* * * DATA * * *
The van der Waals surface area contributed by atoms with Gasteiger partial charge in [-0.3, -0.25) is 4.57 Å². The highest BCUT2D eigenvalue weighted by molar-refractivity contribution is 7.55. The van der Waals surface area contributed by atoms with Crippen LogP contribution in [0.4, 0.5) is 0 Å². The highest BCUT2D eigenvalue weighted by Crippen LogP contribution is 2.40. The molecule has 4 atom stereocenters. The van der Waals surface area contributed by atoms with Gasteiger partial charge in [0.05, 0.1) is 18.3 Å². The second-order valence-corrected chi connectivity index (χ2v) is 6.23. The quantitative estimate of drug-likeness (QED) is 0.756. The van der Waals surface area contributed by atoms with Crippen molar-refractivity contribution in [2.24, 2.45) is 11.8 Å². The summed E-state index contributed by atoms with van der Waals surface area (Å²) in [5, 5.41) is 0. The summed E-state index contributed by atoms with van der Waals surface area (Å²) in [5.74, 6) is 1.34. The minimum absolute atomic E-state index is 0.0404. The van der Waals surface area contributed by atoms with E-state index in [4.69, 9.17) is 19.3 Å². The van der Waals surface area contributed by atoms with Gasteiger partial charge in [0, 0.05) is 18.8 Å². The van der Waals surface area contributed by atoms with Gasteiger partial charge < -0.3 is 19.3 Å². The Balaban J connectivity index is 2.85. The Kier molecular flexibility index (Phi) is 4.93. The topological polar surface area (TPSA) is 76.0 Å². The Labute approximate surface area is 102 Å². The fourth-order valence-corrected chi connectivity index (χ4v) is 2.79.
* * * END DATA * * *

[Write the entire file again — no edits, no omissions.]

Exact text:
The van der Waals surface area contributed by atoms with Gasteiger partial charge in [-0.3, -0.25) is 4.57 Å². The highest BCUT2D eigenvalue weighted by molar-refractivity contribution is 7.55. The van der Waals surface area contributed by atoms with Crippen LogP contribution in [0.4, 0.5) is 0 Å². The highest BCUT2D eigenvalue weighted by Crippen LogP contribution is 2.40. The molecule has 4 atom stereocenters. The van der Waals surface area contributed by atoms with Gasteiger partial charge in [0.05, 0.1) is 18.3 Å². The second-order valence-corrected chi connectivity index (χ2v) is 6.23. The quantitative estimate of drug-likeness (QED) is 0.756. The van der Waals surface area contributed by atoms with Crippen molar-refractivity contribution in [2.24, 2.45) is 11.8 Å². The summed E-state index contributed by atoms with van der Waals surface area (Å²) in [5, 5.41) is 0. The summed E-state index contributed by atoms with van der Waals surface area (Å²) in [5.74, 6) is 1.34. The minimum absolute atomic E-state index is 0.0404. The van der Waals surface area contributed by atoms with E-state index in [4.69, 9.17) is 19.3 Å². The van der Waals surface area contributed by atoms with Gasteiger partial charge in [0, 0.05) is 18.8 Å². The van der Waals surface area contributed by atoms with Gasteiger partial charge < -0.3 is 19.3 Å². The Balaban J connectivity index is 2.85. The Kier molecular flexibility index (Phi) is 4.93. The topological polar surface area (TPSA) is 76.0 Å². The Labute approximate surface area is 102 Å². The fourth-order valence-corrected chi connectivity index (χ4v) is 2.79.